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Hello and thank you for your question. I will be very pleased to assist you. I'm a practicing lawyer in England with over 10 years experience.
May I ask if there is any mortgage outstanding on the property please?
I believe I would be correct in my assumption you are not married? Would that be correct?
Not sure if you got my answer or not.
No there are no outstanding debts/mortgages on bungalow or farm
No we are not married
on the basis you are not married, then by allowing your partner to move in with you, he does not acquire any rights to your property. the only way he can acquire rights to property is either if you formally gift him a share of the property either by way of a simple trust or by transferring the property into joint names, neither of which I would assume you would propose to do; or if he makes any capital contributions to the property such as by paying capital towards any mortgage or by paying for improvements to the property such as an extension and so on.
there is no need to put in place a new form of formal agreement between you and your partner to protect your position because if your partner wished to later claim a share in the property, or for that matter whose family, the burden of proof would be upon him or his family to demonstrate that he made capital contributions to the property or that you gifted sharing the property to him. However, if you felt you wished to put in place a formal agreement to regulators occupation of the property, this was certainly do no harm in that it would reduce the possibility of either your partner or his family claiming that he made a capital contribution to the property because it would be even harder to do so than would be the case in any event.
If you wished to put in place such an agreement, you could consider a simple licence agreement, which is a little bit like Lodgers agreement essentially which sets out that you are allowing your partner to occupy the property in return for either a rent or that he pays a share proportion of the bills or whatever terms you have agreed. such an agreement makes it clear that any money he is paying to you is either rent or contribution towards the bills and therefore as above, makes it all but impossible for him or any third party to claim he has a capital interest in the property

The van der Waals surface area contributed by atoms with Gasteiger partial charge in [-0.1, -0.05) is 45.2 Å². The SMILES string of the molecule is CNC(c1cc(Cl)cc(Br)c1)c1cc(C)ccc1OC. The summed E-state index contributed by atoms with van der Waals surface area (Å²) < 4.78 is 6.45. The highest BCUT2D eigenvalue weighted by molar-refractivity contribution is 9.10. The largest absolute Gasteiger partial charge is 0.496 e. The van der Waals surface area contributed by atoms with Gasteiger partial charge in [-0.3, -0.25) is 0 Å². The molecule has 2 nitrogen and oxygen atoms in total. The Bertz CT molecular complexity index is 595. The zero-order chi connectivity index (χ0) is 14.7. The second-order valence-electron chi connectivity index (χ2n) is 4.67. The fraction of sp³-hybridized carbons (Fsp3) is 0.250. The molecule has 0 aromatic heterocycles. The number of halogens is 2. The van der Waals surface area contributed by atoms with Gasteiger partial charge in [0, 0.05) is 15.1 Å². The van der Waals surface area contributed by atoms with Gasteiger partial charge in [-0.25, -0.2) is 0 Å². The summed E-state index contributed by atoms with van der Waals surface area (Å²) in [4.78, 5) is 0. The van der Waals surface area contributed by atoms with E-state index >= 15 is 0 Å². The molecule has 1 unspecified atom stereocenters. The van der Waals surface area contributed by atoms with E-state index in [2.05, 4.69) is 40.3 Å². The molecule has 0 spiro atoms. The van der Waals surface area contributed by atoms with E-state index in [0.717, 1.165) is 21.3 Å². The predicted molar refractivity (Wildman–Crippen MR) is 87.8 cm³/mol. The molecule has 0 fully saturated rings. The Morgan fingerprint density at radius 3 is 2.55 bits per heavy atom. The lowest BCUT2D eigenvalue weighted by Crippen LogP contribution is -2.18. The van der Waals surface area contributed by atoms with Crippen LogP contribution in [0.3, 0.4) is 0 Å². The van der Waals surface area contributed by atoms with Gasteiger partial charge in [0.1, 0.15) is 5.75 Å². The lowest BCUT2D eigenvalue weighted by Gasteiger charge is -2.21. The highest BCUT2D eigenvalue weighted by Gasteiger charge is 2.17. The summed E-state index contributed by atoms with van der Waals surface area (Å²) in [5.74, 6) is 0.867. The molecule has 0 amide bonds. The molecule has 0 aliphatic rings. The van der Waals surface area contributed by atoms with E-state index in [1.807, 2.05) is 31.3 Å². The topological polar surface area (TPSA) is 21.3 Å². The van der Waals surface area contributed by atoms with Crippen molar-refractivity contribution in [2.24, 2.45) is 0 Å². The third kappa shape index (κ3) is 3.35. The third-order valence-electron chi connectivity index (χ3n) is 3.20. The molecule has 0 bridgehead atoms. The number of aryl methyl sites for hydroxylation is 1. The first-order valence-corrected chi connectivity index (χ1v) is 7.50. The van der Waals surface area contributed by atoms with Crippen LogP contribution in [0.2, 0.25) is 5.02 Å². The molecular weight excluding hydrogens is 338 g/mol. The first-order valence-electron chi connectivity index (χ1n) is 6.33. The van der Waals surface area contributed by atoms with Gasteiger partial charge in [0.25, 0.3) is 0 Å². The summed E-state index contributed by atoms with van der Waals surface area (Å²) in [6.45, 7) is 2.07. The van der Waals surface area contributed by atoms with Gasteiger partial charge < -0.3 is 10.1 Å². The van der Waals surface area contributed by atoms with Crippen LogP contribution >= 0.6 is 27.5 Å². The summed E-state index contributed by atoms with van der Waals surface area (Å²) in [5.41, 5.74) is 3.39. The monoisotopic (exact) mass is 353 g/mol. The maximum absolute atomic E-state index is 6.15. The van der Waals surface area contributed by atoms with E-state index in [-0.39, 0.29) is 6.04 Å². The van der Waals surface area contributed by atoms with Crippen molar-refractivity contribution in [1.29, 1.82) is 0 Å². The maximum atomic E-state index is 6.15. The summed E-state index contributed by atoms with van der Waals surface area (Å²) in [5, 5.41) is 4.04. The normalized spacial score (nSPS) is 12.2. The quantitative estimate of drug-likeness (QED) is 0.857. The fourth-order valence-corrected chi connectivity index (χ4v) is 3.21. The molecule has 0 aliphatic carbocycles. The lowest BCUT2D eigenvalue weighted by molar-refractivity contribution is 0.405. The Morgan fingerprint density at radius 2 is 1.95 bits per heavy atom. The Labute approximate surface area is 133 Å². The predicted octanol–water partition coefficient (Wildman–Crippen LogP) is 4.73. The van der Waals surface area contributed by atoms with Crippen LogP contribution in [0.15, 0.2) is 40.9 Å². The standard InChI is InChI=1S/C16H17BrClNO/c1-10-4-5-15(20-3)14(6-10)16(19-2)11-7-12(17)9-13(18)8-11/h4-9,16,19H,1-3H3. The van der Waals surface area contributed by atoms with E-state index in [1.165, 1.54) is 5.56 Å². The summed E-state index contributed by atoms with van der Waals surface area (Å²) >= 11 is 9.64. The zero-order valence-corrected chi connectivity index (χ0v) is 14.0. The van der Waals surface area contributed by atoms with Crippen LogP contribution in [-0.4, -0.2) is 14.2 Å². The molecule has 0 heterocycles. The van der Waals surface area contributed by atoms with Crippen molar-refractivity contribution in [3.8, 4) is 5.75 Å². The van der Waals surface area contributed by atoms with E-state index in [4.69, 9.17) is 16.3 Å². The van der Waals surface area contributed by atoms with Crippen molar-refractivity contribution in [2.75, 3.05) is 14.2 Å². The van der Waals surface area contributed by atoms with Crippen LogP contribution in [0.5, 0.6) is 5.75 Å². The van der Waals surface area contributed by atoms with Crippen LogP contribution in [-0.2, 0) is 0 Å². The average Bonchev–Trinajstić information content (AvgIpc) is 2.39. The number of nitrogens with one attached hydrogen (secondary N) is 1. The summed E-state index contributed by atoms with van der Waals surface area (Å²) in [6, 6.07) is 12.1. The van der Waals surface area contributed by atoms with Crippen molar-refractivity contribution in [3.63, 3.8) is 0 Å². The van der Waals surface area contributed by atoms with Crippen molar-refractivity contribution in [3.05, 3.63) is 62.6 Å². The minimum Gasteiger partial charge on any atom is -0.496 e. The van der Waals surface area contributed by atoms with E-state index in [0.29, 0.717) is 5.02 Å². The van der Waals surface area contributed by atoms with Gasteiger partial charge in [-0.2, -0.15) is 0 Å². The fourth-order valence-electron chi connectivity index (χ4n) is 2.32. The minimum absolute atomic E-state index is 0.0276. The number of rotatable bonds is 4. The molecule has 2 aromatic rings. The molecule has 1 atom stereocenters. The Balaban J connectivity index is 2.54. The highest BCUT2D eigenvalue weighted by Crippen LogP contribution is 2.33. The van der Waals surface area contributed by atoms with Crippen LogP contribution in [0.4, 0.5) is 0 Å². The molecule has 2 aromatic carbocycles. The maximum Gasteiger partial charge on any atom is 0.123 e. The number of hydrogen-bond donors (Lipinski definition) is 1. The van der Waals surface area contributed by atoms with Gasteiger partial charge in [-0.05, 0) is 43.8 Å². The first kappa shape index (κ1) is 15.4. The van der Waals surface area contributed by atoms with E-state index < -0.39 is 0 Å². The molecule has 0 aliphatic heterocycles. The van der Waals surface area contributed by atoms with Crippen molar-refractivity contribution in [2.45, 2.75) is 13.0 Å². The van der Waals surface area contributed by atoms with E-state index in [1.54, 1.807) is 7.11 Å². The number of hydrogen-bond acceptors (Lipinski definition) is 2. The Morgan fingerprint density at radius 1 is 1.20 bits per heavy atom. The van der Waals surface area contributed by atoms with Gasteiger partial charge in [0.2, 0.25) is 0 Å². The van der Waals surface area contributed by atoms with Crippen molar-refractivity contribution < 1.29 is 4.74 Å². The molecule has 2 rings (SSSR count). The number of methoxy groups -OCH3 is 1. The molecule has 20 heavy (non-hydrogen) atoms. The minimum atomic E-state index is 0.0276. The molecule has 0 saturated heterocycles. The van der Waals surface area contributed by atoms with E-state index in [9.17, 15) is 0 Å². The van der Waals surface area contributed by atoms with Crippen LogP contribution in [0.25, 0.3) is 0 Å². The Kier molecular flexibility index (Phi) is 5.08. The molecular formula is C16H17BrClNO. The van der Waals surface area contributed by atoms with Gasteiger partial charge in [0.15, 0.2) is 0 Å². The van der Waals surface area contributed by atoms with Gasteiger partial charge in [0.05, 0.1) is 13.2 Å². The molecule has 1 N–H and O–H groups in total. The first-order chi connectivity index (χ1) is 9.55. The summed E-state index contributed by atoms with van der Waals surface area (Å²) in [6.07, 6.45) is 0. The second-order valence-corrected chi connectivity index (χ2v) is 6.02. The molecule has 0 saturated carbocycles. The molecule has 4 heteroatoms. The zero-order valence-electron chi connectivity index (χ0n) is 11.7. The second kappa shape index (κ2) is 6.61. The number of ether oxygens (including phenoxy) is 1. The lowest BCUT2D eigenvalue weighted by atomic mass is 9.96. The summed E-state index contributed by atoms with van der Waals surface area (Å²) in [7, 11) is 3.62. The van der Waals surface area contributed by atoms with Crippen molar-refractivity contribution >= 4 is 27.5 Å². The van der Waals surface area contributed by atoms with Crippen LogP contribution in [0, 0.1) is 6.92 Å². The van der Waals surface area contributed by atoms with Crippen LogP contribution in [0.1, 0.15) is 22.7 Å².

if you wish to put in place lodgers/licence agreement, although as above it is not necessary, you could consider the following:https://www.legalhelpers.co.uk/orderdiy.asp?document=houseshare
is there anything above I can clarify for you?
the burden of proof would be upon him or his family to demonstrate financial evidence of any capital contributions he or they claimed to have made to the property. it is not for you to prove otherwise
it is quite possible for you to provide for example in your will right of occupation or a life interest for your partner to continue to occupy the property either for a period of time after your passing or until his death. If you wish, you could add one or more contingencies, for example that provide that such right continue so long as he does not cohabit with anybody else or move out of the property for more than x months and so on.
as to whether it is wise is entirely a personal decision. Obviously whilst he has a right to occupy the property then those individuals that you leave your property to will not be able to benefit. Therefore it is a question of you deciding which is most important for you.
is there anything else I can help you with?
Does the above answer all your questions or is there anything I can clarify or help you with any further?
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A pleasure. one small but significant point of course would be that if you and your partner were to ever marry in the future email be entitled to a share of your property unless you put in place a prenuptial agreement though I'm sure you are already well aware of this. Providing you do not marry, the position remains as above